Let's unpack Conifold's comment because there's a lot of conceptualization packed into his comment!
Your examples are not so much of invalidating criticism as of judging opinions as insufficiently informed, and hence lacking authority.
Technically speaking, a fallacy is a species of argument that is persuasive but erroneous, and an argument must contain two or more premises and a conclusion. This is what Conifold means when he uses the phrase 'substantive argument'. There's some wrangling involved with how much of the argument can be implicit or explicit. Strict interpretations of argumentation prefer that all propositions be explicitly stated, and the moderate position is that an argument may have one or a few unstated propositions relative to the argument length which can be inferred. Either way, what is important is to recognize that one must cite an argument.
As Conifold uses the term 'judgment', he means opinion. When an opinion is connected to reason by the use of words such as 'because', it becomes an argument. Does your example have two premises? WP's article enthymeme discusses the truncated syllogism and implicit premises. So, let's transform one of your examples into an explicit argument:
"You can't tell that someone's cooking is bad because you are a terrible cook."
P1 You are a terrible cook. (explicit)
P2 One must not be a terrible cook to know good cooking. (implicit)
C You cannot tell if someone's cooking is bad.
When we lay bare the implicit premise here, that it is necessary to be an authority of sorts on cooking to criticize, we do bump up against some form of appeal to authority. The more common subspecies is appeal to false authority in which someone attributes truth to a proposition based on a non-justified claim to expert testimony. "Global warming isn't happening because my cousin who took Earth science says it doesn't make sense." But your example is an appeal to accomplishment because it discards the conclusion of someone based on their activity rather than their knowledge. This is also known as a subspecies of the genetic fallacy.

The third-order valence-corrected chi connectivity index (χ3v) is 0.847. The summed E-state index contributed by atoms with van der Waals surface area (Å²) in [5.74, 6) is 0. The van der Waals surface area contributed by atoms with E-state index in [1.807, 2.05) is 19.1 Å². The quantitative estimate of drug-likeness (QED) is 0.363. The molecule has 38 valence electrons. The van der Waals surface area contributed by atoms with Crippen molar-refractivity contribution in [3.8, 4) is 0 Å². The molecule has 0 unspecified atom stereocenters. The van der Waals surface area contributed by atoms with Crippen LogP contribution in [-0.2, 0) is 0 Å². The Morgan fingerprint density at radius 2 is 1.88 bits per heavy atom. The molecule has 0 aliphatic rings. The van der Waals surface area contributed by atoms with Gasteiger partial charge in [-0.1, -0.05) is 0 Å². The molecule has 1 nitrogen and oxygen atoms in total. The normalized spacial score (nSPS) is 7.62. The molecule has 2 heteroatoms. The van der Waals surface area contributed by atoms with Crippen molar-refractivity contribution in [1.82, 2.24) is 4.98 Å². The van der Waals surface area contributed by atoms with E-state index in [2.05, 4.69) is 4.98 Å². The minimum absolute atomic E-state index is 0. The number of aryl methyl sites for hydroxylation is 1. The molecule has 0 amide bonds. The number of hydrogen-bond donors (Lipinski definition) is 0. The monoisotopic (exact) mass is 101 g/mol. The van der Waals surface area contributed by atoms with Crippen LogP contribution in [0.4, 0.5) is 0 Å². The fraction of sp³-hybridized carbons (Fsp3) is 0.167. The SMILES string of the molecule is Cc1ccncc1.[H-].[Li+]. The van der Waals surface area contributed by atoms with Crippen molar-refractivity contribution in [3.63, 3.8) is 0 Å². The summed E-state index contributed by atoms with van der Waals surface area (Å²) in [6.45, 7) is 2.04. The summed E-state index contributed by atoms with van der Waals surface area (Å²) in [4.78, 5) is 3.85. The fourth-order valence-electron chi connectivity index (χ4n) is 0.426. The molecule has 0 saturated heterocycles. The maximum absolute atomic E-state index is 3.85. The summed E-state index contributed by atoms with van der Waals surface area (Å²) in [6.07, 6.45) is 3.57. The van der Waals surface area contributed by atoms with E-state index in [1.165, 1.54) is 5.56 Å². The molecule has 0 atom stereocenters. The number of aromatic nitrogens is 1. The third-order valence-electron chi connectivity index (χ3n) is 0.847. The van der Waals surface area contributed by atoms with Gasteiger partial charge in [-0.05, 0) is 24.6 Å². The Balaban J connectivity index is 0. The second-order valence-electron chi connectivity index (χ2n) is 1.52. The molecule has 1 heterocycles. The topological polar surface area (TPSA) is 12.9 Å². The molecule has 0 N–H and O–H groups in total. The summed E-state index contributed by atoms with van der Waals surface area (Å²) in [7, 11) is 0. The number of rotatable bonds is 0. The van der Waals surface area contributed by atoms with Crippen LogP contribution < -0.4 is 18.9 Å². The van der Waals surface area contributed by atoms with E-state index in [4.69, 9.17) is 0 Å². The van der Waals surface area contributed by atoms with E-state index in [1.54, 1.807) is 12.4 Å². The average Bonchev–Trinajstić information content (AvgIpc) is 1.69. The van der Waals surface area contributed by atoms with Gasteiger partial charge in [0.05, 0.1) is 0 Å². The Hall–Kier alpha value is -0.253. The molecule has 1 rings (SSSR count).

Ultimately, your example listed above has a bad premise. While one's demonstrated culinary skills may lend credence to the notion that one has the knowledge, it in no way guarantees it. In fact, in Blink by Malcolm Gladwell summarizes scientific studies that refute that expertise in skills entails expertise in knowledge. That's because one can perform subconsciously and misattribute consciously one's own motivations.
In philosophy, this is known as the dichotomy of knowledge-how and knowledge-that and aligns with the psychological models of procedural and semantic memories. Must one be a master vintner to be an expert on wines? No. Must one have had theorems published to be in an expert in theorems? No. Must one be able to build and repair cars to know about cars and drive them well? No. Of course, having those skills would be evidence of expertise, but the absence of evidence is not evidence of absence.
What this is turns on the content of criticism, which is unclear from the descriptions. Your examples are not so much of invalidating criticism as of judging opinions as insufficiently informed, and hence lacking authority. Judgments are not arguments, and so can not be fallacies, and if the criticism is itself a (negative) judgment the response may well be appropriate. If, on the other hand, it is a substantive argument then it might be what Wikipedia calls appeal to accomplishment, although its examples are equally dubious. – Conifold